The Big Parade

Overview

The Big Parade was designed as a modest programmer concerning one young man's disillusionment in the face of war. When the MGM executives took a look at the projection-room rushes, they gave director King Vidor the go-ahead to film an all-out "spectacular," which ended up running 13 reels and costing a then-astronomical $382,000. Shorn of his matinee-idol mustache, John Gilbert is perfect as an all-American-boy who signs up for World War I service, dreaming of adventure and glory. The first half of the film is ...
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Overview

The Big Parade was designed as a modest programmer concerning one young man's disillusionment in the face of war. When the MGM executives took a look at the projection-room rushes, they gave director King Vidor the go-ahead to film an all-out "spectacular," which ended up running 13 reels and costing a then-astronomical $382,000. Shorn of his matinee-idol mustache, John Gilbert is perfect as an all-American-boy who signs up for World War I service, dreaming of adventure and glory. The first half of the film is taken up with the jocular byplay between Gilbert and his army buddies Tom O'Brien and Karl Dane. These scenes seem to take forever, especially to those awaiting the big battle sequences that the MGM advertising copy had promised. But Vidor's slow buildup had its purpose; by lulling the audience into complacency, the director was able to shock the viewers with the horrors of war as suddenly and effectively as the doughboys had been shocked back in 1918. Gilbert survives the war, but returns home minus one leg the film's script was written by Laurence Stallings, himself a war vet and amputee. MGM head Louis Mayer was terrified that the scenes of a crippled Gilbert would offend his fans, so he ordered that "protection" footage be shot with Gilbert being merely wounded, but with both legs intact. So powerful were the climactic scenes between Gilbert and his parents, however, that not one preview audience ever demanded that the alternate ending be shown. The film's many highlights includes the cute scene in which Gilbert teaches French girl Renee Adoree how to chew gum; the famous shot of Adoree desperately clinging to Gilbert as he and his fellow soldiers march to the front; the chilling Belleau wood sequence, in which the soldiers, walking stealthily amidst the tall trees, are picked off one by one by snipers; and the heart-rending reunion sequence, in which Gilbert's mother Claire McDowell embraces her amputee son as she flashes back to the time that he took his first steps. The only concession to MGM formula was in having Gilbert depicted as a wealthy young man, living in a mansion the size of Rhode Island. Though its original impact has been blunted by years of imitations, The Big Parade remains an unforgettable movie experience.
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Special Features

Audio commentary by historian Jeffrey Vance with director King Vidor; Vintage short 1925 studio tour; Theatrical trailer
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Editorial Reviews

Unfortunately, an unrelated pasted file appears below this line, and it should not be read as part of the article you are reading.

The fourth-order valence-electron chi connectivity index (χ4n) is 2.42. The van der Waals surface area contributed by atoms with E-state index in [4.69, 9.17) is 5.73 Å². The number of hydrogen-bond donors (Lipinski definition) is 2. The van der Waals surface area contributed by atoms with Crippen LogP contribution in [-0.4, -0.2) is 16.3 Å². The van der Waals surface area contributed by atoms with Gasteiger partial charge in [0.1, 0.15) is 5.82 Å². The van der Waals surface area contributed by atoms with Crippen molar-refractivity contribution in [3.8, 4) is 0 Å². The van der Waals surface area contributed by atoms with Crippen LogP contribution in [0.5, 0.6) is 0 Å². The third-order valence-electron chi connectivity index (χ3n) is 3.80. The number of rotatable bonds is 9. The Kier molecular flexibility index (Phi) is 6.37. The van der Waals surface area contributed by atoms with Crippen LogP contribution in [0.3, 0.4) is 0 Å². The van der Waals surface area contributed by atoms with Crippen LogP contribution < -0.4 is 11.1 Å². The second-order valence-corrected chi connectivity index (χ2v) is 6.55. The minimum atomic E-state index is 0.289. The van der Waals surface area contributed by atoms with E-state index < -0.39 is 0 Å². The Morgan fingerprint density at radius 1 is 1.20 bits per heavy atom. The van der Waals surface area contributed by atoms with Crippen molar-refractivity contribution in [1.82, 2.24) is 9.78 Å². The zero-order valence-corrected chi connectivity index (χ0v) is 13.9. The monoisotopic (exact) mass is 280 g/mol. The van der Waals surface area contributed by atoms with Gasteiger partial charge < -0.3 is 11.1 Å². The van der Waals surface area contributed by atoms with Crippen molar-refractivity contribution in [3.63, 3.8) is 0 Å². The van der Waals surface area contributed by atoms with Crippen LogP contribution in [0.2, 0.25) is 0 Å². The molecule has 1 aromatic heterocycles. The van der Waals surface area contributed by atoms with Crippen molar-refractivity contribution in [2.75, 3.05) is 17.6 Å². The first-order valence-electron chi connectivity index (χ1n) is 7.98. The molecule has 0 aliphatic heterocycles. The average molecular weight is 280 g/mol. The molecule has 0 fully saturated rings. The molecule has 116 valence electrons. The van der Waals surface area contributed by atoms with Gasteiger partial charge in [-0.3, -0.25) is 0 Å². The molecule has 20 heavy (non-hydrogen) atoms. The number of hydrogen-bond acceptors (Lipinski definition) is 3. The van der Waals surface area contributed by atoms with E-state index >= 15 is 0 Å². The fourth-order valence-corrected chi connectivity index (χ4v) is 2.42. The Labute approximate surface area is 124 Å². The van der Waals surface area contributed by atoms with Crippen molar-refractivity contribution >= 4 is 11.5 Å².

All Movie Guide - Lucia Bozzola
The first major American war film about World War I since D.W. Griffith's Hearts of the World (1918) and a key film in the development of the genre, King Vidor's The Big Parade (1925) effectively blended a punishing spectacle of warfare with the personal trials of one American doughboy. Based on a story by What Price Glory? scribe Laurence Stallings, and starring John Gilbert as the soldier, The Big Parade was originally intended to be a smaller production. When MGM exec Irving Thalberg saw the footage of improvised vignettes like a battlefield rapprochement between Gilbert and a dying German soldier, however, he urged Vidor to expand the film. The move paid off, as The Big Parade was lauded for the landmark realism of its battle scenes and the sensitive love story between Gilbert and Renée Adorée's French girl, establishing Vidor and the newly merged MGM studio's artistic prestige. The biggest box office hit of the 1920s, The Big Parade played for 86 straight weeks in New York and confirmed Gilbert's place as one of the top stars of the decade. It remained MGM's biggest moneymaker until (what else?) 1939's Gone With the Wind.
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Product Details

  • Release Date: 10/1/2013
  • UPC: 883929309757
  • Original Release: 1925
  • Rating:

  • Source: Warner Home Video
  • Region Code: 1
  • Time: 2:31:00
  • Format: DVD
  • Sales rank: 31,329

Cast & Crew

Performance Credits
John Gilbert James Apperson
Renée Adorée Melisande
Hobart Bosworth Mr. Apperson
Claire McDowell Mrs. Apperson
Claire Adams Justyn Reed
Karl Dane Slim
Robert Ober Harry
Tom O'Brien Bull
Rosita Marstini Melisande's Mother
Rosita Marshni French Mother
Technical Credits
King Vidor Director
John Arnold Cinematographer
Dr. William Axt Score Composer
James Basevi Art Director
Harry Behn Screenwriter
Carl Davis Score Composer
Cedric Gibbons Art Director
David Mendoza Score Composer
Laurence Stallings Original Story
Irving G. Thalberg Producer
Hugh Wynn Editor
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Scene Index

Disc #1 -- The Big Parade
1. Chapter 1
2. Chapter 2
3. Chapter 3
4. Chapter 4
5. Chapter 5
6. Chapter 6
7. Chapter 7
8. Chapter 8
9. Chapter 9
10. Chapter 10
11. Chapter 11
12. Chapter 12
13. Chapter 13
14. Chapter 14
15. Chapter 15
16. Chapter 16
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Menu

Disc #1 -- The Big Parade
   Play
   Languages
      Audio
         English
      Subtitles
         English (For the Deaf and Hard of Hearing)
         Français
         Subtitles: None
   Special Features
      Commentary by Jeffrey Vance with King Vidor
      Featurette: 1925 Studio Tour
      Theatrical Trailer
   The Big Parade: Chapters
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